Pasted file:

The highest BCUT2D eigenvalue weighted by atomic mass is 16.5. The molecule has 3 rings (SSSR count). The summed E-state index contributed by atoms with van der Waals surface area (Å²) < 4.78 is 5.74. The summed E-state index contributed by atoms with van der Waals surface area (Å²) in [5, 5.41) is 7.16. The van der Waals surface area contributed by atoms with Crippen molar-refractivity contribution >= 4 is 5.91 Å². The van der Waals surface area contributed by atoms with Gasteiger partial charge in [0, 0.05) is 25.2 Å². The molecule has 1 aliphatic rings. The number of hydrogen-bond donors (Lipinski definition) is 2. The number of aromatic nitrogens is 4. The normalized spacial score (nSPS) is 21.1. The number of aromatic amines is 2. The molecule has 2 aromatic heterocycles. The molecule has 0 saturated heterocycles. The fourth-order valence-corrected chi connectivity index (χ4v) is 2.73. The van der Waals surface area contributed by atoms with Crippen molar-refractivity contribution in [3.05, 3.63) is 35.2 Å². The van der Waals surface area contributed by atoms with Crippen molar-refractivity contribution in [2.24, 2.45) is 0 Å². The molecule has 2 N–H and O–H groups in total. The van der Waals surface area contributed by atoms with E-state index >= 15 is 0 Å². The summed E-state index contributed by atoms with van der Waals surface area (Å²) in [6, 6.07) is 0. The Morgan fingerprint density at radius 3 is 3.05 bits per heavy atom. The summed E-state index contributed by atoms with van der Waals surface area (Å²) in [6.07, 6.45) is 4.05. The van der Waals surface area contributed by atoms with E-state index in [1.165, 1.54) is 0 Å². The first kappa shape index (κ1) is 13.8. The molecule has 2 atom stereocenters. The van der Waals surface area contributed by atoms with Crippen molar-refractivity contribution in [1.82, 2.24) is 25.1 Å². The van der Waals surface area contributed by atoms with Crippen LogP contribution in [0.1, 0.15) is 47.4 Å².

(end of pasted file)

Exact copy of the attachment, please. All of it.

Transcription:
The highest BCUT2D eigenvalue weighted by atomic mass is 16.5. The molecule has 3 rings (SSSR count). The summed E-state index contributed by atoms with van der Waals surface area (Å²) < 4.78 is 5.74. The summed E-state index contributed by atoms with van der Waals surface area (Å²) in [5, 5.41) is 7.16. The van der Waals surface area contributed by atoms with Crippen molar-refractivity contribution >= 4 is 5.91 Å². The van der Waals surface area contributed by atoms with Gasteiger partial charge in [0, 0.05) is 25.2 Å². The molecule has 1 aliphatic rings. The number of hydrogen-bond donors (Lipinski definition) is 2. The number of aromatic nitrogens is 4. The normalized spacial score (nSPS) is 21.1. The number of aromatic amines is 2. The molecule has 2 aromatic heterocycles. The molecule has 0 saturated heterocycles. The fourth-order valence-corrected chi connectivity index (χ4v) is 2.73. The van der Waals surface area contributed by atoms with Crippen molar-refractivity contribution in [3.05, 3.63) is 35.2 Å². The van der Waals surface area contributed by atoms with Crippen molar-refractivity contribution in [2.24, 2.45) is 0 Å². The molecule has 2 N–H and O–H groups in total. The van der Waals surface area contributed by atoms with E-state index >= 15 is 0 Å². The summed E-state index contributed by atoms with van der Waals surface area (Å²) in [6, 6.07) is 0. The Morgan fingerprint density at radius 3 is 3.05 bits per heavy atom. The summed E-state index contributed by atoms with van der Waals surface area (Å²) in [6.07, 6.45) is 4.05. The van der Waals surface area contributed by atoms with E-state index in [1.165, 1.54) is 0 Å². The first kappa shape index (κ1) is 13.8. The molecule has 2 atom stereocenters. The van der Waals surface area contributed by atoms with Crippen molar-refractivity contribution in [1.82, 2.24) is 25.1 Å². The van der Waals surface area contributed by atoms with Crippen LogP contribution in [0.1, 0.15) is 47.4 Å².